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Identity matters


I have a special name for myself which I use on the Internet. It is something like “pqmsdtgz” and it is a personal “password” that I alone use. Although there are more than a billion passwords on the Internet, “pqmstdtgz” is the special electronic name for Oscar Allen. It is my identification, my identity, the virtual me. Recently, however, the Internet agency that I use instructed me to change my password and ID. They figured that some other “person” had discovered my ID and were using it, to pretend that they were me. They stole my identity, kidnapped it and could use it for their own purposes. This kind of identity theft is a recent epidemic and it shows us forcefully that our identity is an important asset that we must affirm and protect.{{more}}

On another plane, many Caribbean writers explore for us another kind of identity displacement.


Jamaica born Michelle Cliff easily passes for white in the United States of America. Aged 22, in conversation with her mother, she hears: “You’re lucky you look the way you do; you could get any (white) man”. And again she writes: “If they find out about you (having a black great grandfather) it’s all over.” She remembers too in her childhood (black) “women in Jamaica asking to touch my hair.” If she hides and despises one part of her identity – the African part, doors will open wide for her; she could reach for the heights. But Michelle Cliff chose to stoop. The title of her 1980 book of writings is “Claiming an Identity They Taught Me to Despise.” When she came out of the white closet, she became liberated and blessed. A victim of identity theft, Michelle Cliff changed her white password, a victim no more. Two other persons, the late Nicholas Guillen of Cuba, and Derek Walcott of St Lucia give us clues into the invitation to dress themselves in and worship white European wholeness. When Guillen entitled a poem “Ballad of my two grandfathers,” he is claiming both his African and his European identities. In a similar (or same) poem “My Last Name,” he asks these questions: “Does all my skin come from that Spanish Marble? ….are all my bones from there? and these flowers blooming on my forehead …..Are you certain?”

Guillen continues his challenges with:

“Have I not, then a grandfather who’s Mandingo, Dahoman, Congolese?

What is his name? Oh yes, give me his name!” Nicolas Guillen then, is claiming, demanding the name, the African identity they decide to hide from him” thinking I would lower my eyes in shame.” Not too much unlike Guillen, Derek Walcott sees and feels the identity tension coursing through his body and his social placement. Walcott knew himself to be “part white and Methodist” in a community whose population was largely black and Catholic. In his early work, Walcott is “…divided to the vein.” Later he comes to the conclusion that “…maturity is the assimilation of the features of every ancestor.” In this way he carves his way out of the identity prison he inherited. The writings of Cliff, Guillen and Walcott- mulatto Caribbean artists, tell us that we have an identity dilemma, a historical identity theft or displacement. The black post colonial psychiatrist and internationalist, Frantz Fanon, from Martinique (1922-1961), puts it this way: “Black skin, White Masks” is the identity devil we have to defeat.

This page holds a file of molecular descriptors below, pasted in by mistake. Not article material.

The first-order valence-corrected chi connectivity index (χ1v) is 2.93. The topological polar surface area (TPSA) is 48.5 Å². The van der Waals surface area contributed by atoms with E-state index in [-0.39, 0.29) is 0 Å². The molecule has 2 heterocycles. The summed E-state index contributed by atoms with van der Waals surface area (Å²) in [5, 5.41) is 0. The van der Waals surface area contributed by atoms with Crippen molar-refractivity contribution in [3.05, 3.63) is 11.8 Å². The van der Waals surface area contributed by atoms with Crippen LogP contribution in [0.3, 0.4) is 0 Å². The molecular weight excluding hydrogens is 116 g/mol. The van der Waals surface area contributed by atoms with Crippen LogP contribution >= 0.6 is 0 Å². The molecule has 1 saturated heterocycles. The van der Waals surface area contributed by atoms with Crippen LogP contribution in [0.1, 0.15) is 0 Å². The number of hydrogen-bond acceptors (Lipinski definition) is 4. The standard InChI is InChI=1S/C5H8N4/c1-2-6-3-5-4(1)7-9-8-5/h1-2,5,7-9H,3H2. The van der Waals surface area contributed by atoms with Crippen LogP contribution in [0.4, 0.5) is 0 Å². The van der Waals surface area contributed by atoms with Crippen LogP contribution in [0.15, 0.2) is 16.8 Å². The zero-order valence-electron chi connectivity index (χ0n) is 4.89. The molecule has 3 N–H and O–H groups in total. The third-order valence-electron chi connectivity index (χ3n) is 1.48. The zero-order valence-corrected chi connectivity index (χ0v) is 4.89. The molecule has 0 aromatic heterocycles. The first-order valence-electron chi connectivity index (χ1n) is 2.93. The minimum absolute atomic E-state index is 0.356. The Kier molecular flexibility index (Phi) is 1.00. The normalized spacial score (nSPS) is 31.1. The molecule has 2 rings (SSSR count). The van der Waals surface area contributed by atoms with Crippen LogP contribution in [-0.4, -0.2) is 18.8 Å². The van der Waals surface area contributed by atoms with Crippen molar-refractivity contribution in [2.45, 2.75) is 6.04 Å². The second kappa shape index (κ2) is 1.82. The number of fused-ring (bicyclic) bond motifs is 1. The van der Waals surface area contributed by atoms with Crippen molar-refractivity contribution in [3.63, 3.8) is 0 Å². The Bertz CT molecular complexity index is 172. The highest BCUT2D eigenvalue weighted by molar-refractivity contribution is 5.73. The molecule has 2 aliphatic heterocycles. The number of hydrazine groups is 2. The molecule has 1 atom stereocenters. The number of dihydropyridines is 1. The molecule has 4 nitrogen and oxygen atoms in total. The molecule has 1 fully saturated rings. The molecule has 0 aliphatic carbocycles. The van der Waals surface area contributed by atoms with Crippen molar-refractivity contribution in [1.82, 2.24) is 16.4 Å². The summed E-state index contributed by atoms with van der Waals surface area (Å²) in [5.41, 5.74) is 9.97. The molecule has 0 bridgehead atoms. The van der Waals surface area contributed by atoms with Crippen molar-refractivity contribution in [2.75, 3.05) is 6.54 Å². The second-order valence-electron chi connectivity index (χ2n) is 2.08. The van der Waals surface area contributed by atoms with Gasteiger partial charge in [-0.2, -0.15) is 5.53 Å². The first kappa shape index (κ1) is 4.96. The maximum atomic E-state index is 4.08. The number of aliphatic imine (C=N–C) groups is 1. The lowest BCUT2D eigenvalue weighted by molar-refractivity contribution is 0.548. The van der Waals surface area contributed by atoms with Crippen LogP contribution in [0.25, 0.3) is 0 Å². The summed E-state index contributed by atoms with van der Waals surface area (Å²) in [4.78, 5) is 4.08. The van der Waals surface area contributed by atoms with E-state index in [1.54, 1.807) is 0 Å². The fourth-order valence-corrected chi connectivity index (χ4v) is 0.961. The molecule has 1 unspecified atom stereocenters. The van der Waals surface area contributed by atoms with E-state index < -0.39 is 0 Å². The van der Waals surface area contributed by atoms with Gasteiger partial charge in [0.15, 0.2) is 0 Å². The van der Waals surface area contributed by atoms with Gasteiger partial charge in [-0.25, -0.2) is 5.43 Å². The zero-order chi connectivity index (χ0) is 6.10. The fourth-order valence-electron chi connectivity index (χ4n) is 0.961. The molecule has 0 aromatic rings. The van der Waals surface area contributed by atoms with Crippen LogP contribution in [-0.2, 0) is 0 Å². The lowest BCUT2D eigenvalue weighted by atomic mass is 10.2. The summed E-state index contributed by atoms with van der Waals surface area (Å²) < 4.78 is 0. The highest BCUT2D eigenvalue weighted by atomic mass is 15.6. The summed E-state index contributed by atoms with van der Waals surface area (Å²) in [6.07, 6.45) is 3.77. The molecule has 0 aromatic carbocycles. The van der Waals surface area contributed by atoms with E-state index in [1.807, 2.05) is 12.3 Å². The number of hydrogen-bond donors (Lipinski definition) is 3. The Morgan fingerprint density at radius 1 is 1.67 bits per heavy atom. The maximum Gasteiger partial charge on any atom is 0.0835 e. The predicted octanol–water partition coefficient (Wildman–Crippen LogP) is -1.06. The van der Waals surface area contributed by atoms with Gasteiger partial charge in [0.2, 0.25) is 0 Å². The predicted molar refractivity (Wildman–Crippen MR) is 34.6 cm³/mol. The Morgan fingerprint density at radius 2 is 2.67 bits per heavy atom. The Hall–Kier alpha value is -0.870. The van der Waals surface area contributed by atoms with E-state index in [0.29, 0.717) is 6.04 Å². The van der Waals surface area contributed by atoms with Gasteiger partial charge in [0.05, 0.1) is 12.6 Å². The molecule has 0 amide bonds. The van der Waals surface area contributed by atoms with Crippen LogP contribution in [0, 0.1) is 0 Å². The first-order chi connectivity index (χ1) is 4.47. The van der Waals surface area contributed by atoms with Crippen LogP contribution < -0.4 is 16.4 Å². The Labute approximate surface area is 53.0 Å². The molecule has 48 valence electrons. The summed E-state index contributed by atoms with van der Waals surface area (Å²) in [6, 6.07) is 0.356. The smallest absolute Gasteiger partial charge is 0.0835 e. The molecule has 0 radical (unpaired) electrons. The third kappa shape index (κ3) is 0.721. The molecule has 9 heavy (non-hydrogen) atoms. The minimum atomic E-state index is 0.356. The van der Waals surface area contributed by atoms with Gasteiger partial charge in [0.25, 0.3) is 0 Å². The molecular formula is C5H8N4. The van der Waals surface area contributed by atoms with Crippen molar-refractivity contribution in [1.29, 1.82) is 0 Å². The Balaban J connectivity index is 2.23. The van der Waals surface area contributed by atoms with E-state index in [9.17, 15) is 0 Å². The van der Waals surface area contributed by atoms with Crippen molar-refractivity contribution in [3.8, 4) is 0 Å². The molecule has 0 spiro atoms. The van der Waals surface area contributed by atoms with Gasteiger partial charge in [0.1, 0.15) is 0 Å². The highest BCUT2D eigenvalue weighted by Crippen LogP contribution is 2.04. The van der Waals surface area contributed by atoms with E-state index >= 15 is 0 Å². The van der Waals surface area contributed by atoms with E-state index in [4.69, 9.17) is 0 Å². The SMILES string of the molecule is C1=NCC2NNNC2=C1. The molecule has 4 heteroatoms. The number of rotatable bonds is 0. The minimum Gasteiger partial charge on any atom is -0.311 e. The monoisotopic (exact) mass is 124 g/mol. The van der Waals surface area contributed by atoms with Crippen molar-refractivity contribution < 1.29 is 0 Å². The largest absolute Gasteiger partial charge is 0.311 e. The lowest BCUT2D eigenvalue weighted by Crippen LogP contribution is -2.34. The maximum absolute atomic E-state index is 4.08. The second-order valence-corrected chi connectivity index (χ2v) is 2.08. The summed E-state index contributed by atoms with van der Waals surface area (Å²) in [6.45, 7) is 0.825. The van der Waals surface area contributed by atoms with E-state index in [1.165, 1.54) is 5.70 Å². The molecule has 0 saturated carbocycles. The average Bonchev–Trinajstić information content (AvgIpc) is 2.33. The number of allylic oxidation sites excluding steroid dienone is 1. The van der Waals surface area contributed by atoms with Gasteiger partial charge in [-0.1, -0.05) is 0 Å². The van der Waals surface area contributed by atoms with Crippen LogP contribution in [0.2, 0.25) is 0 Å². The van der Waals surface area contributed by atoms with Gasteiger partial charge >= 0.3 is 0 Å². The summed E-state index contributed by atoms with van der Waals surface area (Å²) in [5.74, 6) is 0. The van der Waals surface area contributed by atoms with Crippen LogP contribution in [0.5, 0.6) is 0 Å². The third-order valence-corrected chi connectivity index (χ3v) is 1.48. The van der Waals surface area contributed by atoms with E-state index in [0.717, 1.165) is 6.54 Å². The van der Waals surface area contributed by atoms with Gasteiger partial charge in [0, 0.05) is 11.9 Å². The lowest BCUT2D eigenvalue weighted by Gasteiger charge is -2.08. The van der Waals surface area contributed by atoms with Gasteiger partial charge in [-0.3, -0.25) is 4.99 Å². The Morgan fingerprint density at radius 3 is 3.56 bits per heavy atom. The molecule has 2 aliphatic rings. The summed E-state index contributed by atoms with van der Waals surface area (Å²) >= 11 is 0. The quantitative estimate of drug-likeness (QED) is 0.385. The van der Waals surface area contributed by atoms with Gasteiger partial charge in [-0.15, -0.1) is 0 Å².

In the case of Jesus Christ, he has his upstairs identity confirmed when he joined the repentance movement. It was when John baptized him that the Spirit rested on him and the voice declared “you are special to me son. My heart is blessed by you.” (Luke 3. 21-22) When we combine the massive repentance movement that John was leading and the glorious vision statement about the new member, Jesus, we know things are going to happen. Jesus must take it from there and seek guidance as to how to carry out the Fathers’ Business/ Mission. That is where the identity devil will make a move. Listen to the challenge: Mr Son of God, what is the strategy, the plan, the policy to transform and turn this repentance movement into your own kingdom force, your liberation. Salvation Army you see? “To be tempted by the devil” is to face the poetry of identity theft. The tempter put his point very convincingly, thus: Mr Son of God, all these people whom John is baptizing, they are looking for deliverance. Many of them are poor, and those who are not poor, they will still grab at whatever more stuff you can pass put to them. “Bread is the Answer.” Your mission cannot fail if you flood the people with the supplies that they need. Please, turn stones into bread. After all you are the Son of God. Jesus Christ in the wilderness considered the point before he turned it down. He knew that if he accepted and followed that policy, he would lose his identity. He would no longer be Son of God, instead he would become son of mammon, a free supermarket – and never build up and renew the spirit of the people. “Bread Alone is not enough,” he concluded. “Teaching from God is what matters.” He stressed that point more fully to his disciples in Luke 12. 22-34 and elsewhere.

Identity matters. Become confirmed and firm about who you are, like Jesus, like Guillen, like Cliff, like Fanon. It is your strong defence and strategic base for learning, living and sharing.

Computer hackers may steal my digital identity, but you see my historical and spiritual identity, I have help in protecting and defending it from the identity devil. Jesus of Nazareth and other liberators are part of the team that secure my identity and expand it. I recommend them.